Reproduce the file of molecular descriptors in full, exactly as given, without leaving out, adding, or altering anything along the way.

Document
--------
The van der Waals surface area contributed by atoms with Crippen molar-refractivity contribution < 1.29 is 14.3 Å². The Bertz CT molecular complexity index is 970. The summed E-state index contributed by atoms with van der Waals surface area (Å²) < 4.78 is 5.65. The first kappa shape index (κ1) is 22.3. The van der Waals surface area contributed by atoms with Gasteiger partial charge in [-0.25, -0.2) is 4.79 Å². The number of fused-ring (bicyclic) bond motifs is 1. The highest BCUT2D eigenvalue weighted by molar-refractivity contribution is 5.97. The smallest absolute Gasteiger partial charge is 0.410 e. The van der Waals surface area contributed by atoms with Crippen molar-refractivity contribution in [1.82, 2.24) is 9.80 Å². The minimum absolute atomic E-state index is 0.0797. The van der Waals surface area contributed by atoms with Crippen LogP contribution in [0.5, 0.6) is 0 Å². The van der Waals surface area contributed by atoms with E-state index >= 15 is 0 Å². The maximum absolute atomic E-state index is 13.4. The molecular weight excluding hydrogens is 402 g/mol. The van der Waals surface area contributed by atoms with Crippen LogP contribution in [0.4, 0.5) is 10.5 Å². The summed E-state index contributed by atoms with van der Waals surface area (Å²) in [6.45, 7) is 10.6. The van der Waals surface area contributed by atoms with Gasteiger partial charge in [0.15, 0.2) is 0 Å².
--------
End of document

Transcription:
The van der Waals surface area contributed by atoms with Crippen molar-refractivity contribution < 1.29 is 14.3 Å². The Bertz CT molecular complexity index is 970. The summed E-state index contributed by atoms with van der Waals surface area (Å²) < 4.78 is 5.65. The first kappa shape index (κ1) is 22.3. The van der Waals surface area contributed by atoms with Gasteiger partial charge in [-0.25, -0.2) is 4.79 Å². The number of fused-ring (bicyclic) bond motifs is 1. The highest BCUT2D eigenvalue weighted by molar-refractivity contribution is 5.97. The smallest absolute Gasteiger partial charge is 0.410 e. The van der Waals surface area contributed by atoms with Crippen molar-refractivity contribution in [1.82, 2.24) is 9.80 Å². The minimum absolute atomic E-state index is 0.0797. The van der Waals surface area contributed by atoms with Crippen LogP contribution in [0.5, 0.6) is 0 Å². The van der Waals surface area contributed by atoms with E-state index >= 15 is 0 Å². The maximum absolute atomic E-state index is 13.4. The molecular weight excluding hydrogens is 402 g/mol. The van der Waals surface area contributed by atoms with Crippen LogP contribution in [0.4, 0.5) is 10.5 Å². The summed E-state index contributed by atoms with van der Waals surface area (Å²) in [6.45, 7) is 10.6. The van der Waals surface area contributed by atoms with Gasteiger partial charge in [0.15, 0.2) is 0 Å².